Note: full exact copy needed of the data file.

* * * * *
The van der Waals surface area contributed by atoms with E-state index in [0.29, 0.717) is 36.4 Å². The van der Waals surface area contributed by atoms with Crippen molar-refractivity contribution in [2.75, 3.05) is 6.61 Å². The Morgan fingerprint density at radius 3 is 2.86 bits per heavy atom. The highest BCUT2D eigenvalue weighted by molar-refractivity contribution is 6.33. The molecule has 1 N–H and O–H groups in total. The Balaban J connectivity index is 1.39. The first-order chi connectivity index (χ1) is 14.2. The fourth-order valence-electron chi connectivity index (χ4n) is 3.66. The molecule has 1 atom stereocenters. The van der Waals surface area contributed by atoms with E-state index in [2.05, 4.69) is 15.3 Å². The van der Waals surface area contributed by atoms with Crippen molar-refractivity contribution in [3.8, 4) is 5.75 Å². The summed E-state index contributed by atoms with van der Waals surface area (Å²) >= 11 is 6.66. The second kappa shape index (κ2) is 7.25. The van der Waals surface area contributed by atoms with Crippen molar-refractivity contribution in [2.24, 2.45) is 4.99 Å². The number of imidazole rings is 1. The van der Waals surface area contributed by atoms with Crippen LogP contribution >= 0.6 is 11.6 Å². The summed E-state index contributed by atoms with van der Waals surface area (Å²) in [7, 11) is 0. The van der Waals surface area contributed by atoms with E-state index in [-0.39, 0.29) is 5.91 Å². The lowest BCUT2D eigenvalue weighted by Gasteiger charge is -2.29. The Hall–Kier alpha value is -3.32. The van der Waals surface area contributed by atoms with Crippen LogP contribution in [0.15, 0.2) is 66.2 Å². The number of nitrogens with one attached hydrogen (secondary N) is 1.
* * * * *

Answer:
The van der Waals surface area contributed by atoms with E-state index in [0.29, 0.717) is 36.4 Å². The van der Waals surface area contributed by atoms with Crippen molar-refractivity contribution in [2.75, 3.05) is 6.61 Å². The Morgan fingerprint density at radius 3 is 2.86 bits per heavy atom. The highest BCUT2D eigenvalue weighted by molar-refractivity contribution is 6.33. The molecule has 1 N–H and O–H groups in total. The Balaban J connectivity index is 1.39. The first-order chi connectivity index (χ1) is 14.2. The fourth-order valence-electron chi connectivity index (χ4n) is 3.66. The molecule has 1 atom stereocenters. The van der Waals surface area contributed by atoms with E-state index in [2.05, 4.69) is 15.3 Å². The van der Waals surface area contributed by atoms with Crippen molar-refractivity contribution in [3.8, 4) is 5.75 Å². The summed E-state index contributed by atoms with van der Waals surface area (Å²) >= 11 is 6.66. The second kappa shape index (κ2) is 7.25. The van der Waals surface area contributed by atoms with Crippen molar-refractivity contribution in [2.24, 2.45) is 4.99 Å². The number of imidazole rings is 1. The van der Waals surface area contributed by atoms with Crippen LogP contribution >= 0.6 is 11.6 Å². The summed E-state index contributed by atoms with van der Waals surface area (Å²) in [7, 11) is 0. The van der Waals surface area contributed by atoms with E-state index in [-0.39, 0.29) is 5.91 Å². The lowest BCUT2D eigenvalue weighted by Gasteiger charge is -2.29. The Hall–Kier alpha value is -3.32. The van der Waals surface area contributed by atoms with Crippen LogP contribution in [0.15, 0.2) is 66.2 Å². The number of nitrogens with one attached hydrogen (secondary N) is 1.